US farming runs on debt – in 2020, $99 billion was lent in the agricultural sector. How does a lender assess your suitability for a loan?
This really comes down to credit scores and reference checks. For the bank, your character’s good if your credit score is high and your employment history checks out. But a bad credit score isn’t necessarily the end of the story. Lenders understand that sometimes life happens to you. Be ready to explain what you’ve gone through and any extenuating circumstances. Remember, banks want to lend because they make money doing it – help them lend to you by getting to know your lender and giving them the full story.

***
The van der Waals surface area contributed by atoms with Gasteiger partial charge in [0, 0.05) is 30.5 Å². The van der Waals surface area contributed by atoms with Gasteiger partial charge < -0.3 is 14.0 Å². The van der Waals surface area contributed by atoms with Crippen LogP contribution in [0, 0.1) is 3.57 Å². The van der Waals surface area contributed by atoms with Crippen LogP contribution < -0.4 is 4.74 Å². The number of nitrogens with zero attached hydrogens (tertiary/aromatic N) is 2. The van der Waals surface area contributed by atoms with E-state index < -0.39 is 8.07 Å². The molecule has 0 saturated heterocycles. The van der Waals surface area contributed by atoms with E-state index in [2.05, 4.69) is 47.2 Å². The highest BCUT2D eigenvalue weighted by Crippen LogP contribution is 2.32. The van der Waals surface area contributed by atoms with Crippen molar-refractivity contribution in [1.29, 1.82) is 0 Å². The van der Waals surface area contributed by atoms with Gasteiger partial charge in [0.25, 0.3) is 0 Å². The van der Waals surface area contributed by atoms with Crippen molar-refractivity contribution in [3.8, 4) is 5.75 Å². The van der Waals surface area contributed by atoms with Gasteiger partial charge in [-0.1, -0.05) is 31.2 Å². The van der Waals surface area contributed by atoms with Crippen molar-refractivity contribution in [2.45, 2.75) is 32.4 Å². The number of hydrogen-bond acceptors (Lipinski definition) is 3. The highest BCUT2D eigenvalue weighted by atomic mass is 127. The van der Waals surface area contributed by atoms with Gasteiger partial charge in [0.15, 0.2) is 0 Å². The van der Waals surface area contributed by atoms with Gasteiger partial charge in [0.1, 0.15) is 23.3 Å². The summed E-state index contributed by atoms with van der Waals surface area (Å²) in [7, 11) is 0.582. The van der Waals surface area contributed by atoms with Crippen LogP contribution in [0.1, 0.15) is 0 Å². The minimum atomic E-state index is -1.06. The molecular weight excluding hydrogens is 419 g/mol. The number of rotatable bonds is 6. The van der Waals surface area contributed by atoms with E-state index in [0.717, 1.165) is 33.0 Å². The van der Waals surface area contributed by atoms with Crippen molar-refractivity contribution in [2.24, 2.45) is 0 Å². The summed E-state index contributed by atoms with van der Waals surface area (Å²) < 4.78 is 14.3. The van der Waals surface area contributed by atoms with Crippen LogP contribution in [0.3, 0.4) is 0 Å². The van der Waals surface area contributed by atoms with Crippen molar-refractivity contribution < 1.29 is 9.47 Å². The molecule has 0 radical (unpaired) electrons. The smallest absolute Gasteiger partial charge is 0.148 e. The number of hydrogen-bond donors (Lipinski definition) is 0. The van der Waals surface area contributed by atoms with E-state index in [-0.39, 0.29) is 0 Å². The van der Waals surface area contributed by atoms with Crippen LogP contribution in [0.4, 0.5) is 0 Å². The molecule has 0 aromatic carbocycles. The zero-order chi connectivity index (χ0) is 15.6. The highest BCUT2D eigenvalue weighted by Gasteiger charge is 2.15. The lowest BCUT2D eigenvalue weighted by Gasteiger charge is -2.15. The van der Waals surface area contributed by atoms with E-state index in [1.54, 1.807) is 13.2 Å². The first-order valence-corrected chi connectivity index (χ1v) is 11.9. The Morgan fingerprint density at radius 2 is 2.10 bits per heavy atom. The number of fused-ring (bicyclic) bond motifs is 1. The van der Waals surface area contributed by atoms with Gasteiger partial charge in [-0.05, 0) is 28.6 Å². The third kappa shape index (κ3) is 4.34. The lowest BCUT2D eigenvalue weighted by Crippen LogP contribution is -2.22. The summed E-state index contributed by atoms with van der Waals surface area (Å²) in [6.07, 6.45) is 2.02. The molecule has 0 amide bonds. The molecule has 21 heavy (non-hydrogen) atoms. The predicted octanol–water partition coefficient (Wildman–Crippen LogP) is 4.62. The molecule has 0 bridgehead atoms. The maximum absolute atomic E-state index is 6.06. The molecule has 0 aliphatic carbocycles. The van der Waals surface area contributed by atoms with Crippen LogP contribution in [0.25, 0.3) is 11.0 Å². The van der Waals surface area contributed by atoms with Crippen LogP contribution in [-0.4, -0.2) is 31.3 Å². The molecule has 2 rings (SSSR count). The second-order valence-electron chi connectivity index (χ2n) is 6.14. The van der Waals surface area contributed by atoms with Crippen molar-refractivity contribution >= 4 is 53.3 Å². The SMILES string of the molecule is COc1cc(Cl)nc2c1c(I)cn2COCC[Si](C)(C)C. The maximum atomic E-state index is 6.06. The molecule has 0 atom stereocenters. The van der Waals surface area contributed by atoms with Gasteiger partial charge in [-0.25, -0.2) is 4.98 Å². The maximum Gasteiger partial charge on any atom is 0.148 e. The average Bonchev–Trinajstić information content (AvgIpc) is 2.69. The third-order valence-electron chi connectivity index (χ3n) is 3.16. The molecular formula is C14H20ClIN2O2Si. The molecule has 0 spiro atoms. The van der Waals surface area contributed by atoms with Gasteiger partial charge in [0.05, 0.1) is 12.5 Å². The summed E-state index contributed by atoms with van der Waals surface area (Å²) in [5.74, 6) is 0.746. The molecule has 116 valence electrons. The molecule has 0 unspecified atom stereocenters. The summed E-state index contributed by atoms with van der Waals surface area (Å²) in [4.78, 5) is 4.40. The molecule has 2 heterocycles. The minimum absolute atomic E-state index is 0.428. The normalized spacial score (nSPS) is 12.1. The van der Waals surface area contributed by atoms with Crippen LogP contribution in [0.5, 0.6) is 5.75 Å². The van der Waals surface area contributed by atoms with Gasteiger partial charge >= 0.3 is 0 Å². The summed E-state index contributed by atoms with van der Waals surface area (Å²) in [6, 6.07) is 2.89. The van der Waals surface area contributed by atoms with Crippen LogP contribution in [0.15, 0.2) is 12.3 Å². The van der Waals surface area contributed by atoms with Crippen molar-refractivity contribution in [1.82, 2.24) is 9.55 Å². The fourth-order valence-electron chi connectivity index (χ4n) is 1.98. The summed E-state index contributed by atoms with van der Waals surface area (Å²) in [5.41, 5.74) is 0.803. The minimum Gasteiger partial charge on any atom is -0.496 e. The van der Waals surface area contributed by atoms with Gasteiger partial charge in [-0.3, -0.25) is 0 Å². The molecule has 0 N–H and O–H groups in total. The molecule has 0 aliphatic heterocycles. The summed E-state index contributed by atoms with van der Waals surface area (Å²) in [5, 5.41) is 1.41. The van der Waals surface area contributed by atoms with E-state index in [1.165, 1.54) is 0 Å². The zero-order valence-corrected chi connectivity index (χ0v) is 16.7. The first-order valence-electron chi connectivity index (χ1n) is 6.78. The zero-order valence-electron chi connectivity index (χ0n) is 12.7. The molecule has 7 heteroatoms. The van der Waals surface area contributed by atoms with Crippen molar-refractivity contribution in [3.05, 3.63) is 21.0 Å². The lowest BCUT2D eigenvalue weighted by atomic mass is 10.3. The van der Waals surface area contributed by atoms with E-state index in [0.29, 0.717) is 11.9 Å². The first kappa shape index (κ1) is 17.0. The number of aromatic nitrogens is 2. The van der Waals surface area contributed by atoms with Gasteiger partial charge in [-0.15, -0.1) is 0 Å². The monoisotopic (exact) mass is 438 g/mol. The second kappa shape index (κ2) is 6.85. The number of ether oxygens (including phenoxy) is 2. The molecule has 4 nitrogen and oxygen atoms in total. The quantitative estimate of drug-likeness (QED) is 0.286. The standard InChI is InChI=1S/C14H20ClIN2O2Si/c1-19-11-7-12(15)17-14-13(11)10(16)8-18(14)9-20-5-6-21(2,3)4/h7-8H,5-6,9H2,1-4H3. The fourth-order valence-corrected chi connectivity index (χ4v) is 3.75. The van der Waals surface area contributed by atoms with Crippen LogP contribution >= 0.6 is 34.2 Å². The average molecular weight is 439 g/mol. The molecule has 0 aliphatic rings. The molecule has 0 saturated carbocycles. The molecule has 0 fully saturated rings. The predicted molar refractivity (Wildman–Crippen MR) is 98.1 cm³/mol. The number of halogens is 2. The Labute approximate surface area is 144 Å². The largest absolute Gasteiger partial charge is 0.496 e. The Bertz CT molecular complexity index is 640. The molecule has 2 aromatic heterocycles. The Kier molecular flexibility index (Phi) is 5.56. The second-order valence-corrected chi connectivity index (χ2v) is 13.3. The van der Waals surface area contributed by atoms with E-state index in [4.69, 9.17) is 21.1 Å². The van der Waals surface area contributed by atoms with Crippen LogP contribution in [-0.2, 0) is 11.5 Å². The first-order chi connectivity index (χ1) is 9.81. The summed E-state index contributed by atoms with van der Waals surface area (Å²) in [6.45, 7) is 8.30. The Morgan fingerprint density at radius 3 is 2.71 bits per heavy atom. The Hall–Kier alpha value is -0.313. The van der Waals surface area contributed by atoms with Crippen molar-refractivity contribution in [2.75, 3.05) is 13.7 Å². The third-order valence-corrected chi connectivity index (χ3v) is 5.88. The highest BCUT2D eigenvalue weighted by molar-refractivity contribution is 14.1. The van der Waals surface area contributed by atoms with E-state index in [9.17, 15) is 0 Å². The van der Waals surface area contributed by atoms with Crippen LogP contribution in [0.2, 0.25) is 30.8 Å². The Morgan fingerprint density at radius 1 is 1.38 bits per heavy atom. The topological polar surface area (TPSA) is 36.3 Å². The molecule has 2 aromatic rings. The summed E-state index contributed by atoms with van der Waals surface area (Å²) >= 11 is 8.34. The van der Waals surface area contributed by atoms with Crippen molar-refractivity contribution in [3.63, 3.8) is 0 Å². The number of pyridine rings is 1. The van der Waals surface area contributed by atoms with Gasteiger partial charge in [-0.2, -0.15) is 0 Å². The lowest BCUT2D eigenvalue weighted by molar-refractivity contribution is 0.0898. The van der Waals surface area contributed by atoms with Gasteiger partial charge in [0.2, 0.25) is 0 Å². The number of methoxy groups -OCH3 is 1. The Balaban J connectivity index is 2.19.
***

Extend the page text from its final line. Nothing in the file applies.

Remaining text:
Can you make the monthly principal and interest payments? Banks will assess your historical and projected cash flows to see if you’ve excess cash to pay off a new loan. They’ll also look at your Balance Sheet to understand your current loan liabilities. If you’re already borrowing a lot, they may not want to increase our debt load.
This one’s easy: the bank likes to see that you’ve invested your own money in your own business. The more you’ve put in, the more likely you are to work hard to make it work.
Back to the Balance Sheet. The bank wants to understand your assets (what you own) because if things go wrong, they’ll take something from you and convert it into cash to repay themselves.
All those loan forms, yes, all those loan forms, are there to understand these four C’s. Knowing how a lender assesses your suitability for a loan gives you the inside track. If you really understand the 4 Cs yourself, feel facile with your cashflows and balance sheet and what they mean, can explain explain rough patches and show you’ve got some skin in the game, getting a loan should be easier.